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Retailers still not planning enough for home delivery
Retailers do not consider home and same-day delivery as critical for the future as other segments of the retail supply chain, with potentially negative consequences
Retailers appear to be underestimating the transformative effect of e-commerce as they lag behind other segments in citing home and same-day delivery as key trends, finds new finds 2020 State of Retail Supply Chain Report, which can be downloaded for free here.
Logistics and technology solution providers were significantly more likely to cite increasing levels of both home and same-day delivery as being key trends for the industry when compared to retailers and manufacturers in the retail supply chain. Whereas 27.7% of retailer and manufacturers see increased home delivery as a key long-term trend, just under of half of LSPs chose it as critical, and an even higher 58.9% of technology and other solution providers consider it key to watch. Similarly, 18.5% of retailer and manufacturers expect same-day delivery to be critical, compared to 42.6% of tech companies.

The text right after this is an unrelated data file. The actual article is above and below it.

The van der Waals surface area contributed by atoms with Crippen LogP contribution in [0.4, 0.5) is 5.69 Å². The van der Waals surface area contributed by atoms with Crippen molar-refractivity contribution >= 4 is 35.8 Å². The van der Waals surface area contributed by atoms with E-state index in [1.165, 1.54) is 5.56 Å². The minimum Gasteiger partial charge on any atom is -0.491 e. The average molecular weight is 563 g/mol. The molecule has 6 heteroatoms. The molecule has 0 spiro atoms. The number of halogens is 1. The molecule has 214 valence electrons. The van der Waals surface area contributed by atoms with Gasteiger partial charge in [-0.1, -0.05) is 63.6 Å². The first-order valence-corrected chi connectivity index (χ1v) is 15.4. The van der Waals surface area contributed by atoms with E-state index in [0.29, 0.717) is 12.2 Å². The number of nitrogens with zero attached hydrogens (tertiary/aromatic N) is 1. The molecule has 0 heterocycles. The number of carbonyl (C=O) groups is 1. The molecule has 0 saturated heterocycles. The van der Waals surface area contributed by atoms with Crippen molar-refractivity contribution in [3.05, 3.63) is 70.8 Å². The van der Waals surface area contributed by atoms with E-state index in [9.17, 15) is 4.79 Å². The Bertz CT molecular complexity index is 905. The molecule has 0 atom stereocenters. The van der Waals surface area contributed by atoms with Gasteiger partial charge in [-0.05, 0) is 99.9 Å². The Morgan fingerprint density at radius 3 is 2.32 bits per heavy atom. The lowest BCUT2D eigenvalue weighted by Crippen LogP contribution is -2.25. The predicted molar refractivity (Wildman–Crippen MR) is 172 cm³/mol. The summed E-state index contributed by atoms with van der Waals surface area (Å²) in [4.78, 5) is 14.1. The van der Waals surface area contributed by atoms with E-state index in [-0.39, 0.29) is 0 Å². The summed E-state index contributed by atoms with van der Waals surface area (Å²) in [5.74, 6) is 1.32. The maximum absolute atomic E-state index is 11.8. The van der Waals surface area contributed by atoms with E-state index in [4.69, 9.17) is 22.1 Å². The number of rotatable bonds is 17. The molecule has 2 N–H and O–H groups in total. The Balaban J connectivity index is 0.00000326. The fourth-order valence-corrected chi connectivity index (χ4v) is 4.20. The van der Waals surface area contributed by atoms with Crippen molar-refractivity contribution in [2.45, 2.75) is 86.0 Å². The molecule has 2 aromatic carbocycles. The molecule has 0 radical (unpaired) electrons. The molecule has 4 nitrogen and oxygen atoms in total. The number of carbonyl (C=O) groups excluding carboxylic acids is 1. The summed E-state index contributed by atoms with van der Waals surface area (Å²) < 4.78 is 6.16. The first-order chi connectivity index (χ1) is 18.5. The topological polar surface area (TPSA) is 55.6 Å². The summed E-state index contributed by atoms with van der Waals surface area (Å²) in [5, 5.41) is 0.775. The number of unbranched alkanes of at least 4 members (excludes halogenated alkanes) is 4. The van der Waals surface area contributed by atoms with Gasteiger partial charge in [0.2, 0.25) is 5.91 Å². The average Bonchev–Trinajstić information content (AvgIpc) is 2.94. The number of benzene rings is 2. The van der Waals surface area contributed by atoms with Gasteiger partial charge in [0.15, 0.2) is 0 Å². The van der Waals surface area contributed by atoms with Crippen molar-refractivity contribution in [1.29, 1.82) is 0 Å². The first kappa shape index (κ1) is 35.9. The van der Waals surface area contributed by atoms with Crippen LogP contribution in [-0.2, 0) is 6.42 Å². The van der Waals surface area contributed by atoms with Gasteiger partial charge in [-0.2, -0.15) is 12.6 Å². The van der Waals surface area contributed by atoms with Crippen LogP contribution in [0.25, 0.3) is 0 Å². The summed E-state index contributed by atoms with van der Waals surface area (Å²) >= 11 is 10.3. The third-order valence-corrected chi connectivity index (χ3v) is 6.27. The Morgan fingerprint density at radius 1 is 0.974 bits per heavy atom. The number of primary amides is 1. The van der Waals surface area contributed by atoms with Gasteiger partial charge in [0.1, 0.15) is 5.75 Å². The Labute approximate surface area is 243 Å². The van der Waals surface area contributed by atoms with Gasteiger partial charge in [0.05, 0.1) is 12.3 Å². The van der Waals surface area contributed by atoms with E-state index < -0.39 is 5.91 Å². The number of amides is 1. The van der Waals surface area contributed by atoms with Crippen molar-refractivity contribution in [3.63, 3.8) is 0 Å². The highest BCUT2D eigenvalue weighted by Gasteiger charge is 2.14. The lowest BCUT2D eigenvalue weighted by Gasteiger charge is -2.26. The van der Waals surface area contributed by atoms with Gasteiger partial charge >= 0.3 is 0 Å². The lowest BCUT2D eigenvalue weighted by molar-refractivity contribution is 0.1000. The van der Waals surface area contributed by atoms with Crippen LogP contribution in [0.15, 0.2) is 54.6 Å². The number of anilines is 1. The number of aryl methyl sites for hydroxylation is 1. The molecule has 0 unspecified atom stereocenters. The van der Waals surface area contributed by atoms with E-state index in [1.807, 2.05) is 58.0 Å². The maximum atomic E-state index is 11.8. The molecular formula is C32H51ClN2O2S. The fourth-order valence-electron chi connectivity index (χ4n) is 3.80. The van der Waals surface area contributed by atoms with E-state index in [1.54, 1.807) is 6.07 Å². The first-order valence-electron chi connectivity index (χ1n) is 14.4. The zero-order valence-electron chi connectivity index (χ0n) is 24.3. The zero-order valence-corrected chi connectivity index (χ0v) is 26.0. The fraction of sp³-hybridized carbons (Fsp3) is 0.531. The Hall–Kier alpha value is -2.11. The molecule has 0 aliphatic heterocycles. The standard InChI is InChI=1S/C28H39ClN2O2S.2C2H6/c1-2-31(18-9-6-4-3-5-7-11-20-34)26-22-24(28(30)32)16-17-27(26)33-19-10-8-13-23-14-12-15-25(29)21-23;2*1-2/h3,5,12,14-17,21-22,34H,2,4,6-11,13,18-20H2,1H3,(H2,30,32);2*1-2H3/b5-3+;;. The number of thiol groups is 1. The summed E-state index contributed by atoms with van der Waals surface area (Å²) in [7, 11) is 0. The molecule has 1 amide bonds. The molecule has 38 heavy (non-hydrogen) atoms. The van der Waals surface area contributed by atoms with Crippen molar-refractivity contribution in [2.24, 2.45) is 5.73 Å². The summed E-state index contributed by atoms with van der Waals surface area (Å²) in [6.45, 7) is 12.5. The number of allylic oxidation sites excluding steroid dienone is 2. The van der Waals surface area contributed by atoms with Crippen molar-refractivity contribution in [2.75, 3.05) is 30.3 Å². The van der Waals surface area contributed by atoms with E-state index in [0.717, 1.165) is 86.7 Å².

Retailers would do well to consider these perspectives from other segments of their supply chain, particularly as tech providers live and die by their ability to see future trends emerging. Retailers need to be more aware of the shift over to home delivery and the acceleration of the process from customer order to delivery arrival. Already they have been burnt by being behind the curve introduced by the likes of Amazon and increasingly other regional players, such as Flipkart. Increasing the speed of delivery to the customer, improving tracking along the route, enhancing accuracy of delivery schedules and finding ways for physical stores to support the journey to the customer need to be put as a higher priority among retailers.
Retailers were also far more optimistic about international expansion, with 41.5% of retailer and manufacturers noting this as a key trend, compared to 27.5% of LSPs and 24.1% of technology other solution providers. Given that many of the world’s largest brands have patchy records in entering foreign markets, such as Walmart in Japan and Tesco in China, this may be an area to par back expectations.